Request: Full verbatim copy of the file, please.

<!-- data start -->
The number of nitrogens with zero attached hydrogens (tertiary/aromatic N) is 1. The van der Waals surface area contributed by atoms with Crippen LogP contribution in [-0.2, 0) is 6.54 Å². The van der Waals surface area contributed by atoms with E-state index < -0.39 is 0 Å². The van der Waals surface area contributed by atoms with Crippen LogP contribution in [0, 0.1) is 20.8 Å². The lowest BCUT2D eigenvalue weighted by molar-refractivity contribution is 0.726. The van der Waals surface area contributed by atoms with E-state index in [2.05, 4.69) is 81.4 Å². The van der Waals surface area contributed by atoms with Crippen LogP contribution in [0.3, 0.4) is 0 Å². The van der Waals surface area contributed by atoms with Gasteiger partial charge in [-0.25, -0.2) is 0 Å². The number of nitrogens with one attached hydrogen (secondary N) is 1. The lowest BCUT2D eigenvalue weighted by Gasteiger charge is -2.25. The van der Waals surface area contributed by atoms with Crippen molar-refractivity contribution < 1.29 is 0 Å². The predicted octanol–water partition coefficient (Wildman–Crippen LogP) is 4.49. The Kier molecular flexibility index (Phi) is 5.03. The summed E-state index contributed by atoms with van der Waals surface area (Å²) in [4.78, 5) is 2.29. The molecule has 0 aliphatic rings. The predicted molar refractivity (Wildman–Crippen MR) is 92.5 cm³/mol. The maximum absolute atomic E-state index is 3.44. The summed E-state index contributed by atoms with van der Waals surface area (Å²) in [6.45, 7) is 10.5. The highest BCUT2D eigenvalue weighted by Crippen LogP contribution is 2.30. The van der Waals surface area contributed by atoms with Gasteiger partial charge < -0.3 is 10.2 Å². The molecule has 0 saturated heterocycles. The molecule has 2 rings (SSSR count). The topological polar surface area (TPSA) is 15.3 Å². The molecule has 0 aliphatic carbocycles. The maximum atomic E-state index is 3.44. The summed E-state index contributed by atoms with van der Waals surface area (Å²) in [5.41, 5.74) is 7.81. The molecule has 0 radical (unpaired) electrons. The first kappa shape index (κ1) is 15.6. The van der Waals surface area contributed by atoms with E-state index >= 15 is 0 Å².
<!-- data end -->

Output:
The number of nitrogens with zero attached hydrogens (tertiary/aromatic N) is 1. The van der Waals surface area contributed by atoms with Crippen LogP contribution in [-0.2, 0) is 6.54 Å². The van der Waals surface area contributed by atoms with E-state index < -0.39 is 0 Å². The van der Waals surface area contributed by atoms with Crippen LogP contribution in [0, 0.1) is 20.8 Å². The lowest BCUT2D eigenvalue weighted by molar-refractivity contribution is 0.726. The van der Waals surface area contributed by atoms with E-state index in [2.05, 4.69) is 81.4 Å². The van der Waals surface area contributed by atoms with Crippen LogP contribution in [0.3, 0.4) is 0 Å². The van der Waals surface area contributed by atoms with Gasteiger partial charge in [-0.25, -0.2) is 0 Å². The number of nitrogens with one attached hydrogen (secondary N) is 1. The lowest BCUT2D eigenvalue weighted by Gasteiger charge is -2.25. The van der Waals surface area contributed by atoms with Crippen molar-refractivity contribution < 1.29 is 0 Å². The predicted octanol–water partition coefficient (Wildman–Crippen LogP) is 4.49. The Kier molecular flexibility index (Phi) is 5.03. The summed E-state index contributed by atoms with van der Waals surface area (Å²) in [4.78, 5) is 2.29. The molecule has 0 aliphatic rings. The predicted molar refractivity (Wildman–Crippen MR) is 92.5 cm³/mol. The maximum absolute atomic E-state index is 3.44. The summed E-state index contributed by atoms with van der Waals surface area (Å²) in [6.45, 7) is 10.5. The highest BCUT2D eigenvalue weighted by Crippen LogP contribution is 2.30. The van der Waals surface area contributed by atoms with Gasteiger partial charge < -0.3 is 10.2 Å². The molecule has 0 saturated heterocycles. The molecule has 2 rings (SSSR count). The topological polar surface area (TPSA) is 15.3 Å². The molecule has 0 aliphatic carbocycles. The maximum atomic E-state index is 3.44. The summed E-state index contributed by atoms with van der Waals surface area (Å²) in [5.41, 5.74) is 7.81. The molecule has 0 radical (unpaired) electrons. The first kappa shape index (κ1) is 15.6. The van der Waals surface area contributed by atoms with E-state index >= 15 is 0 Å².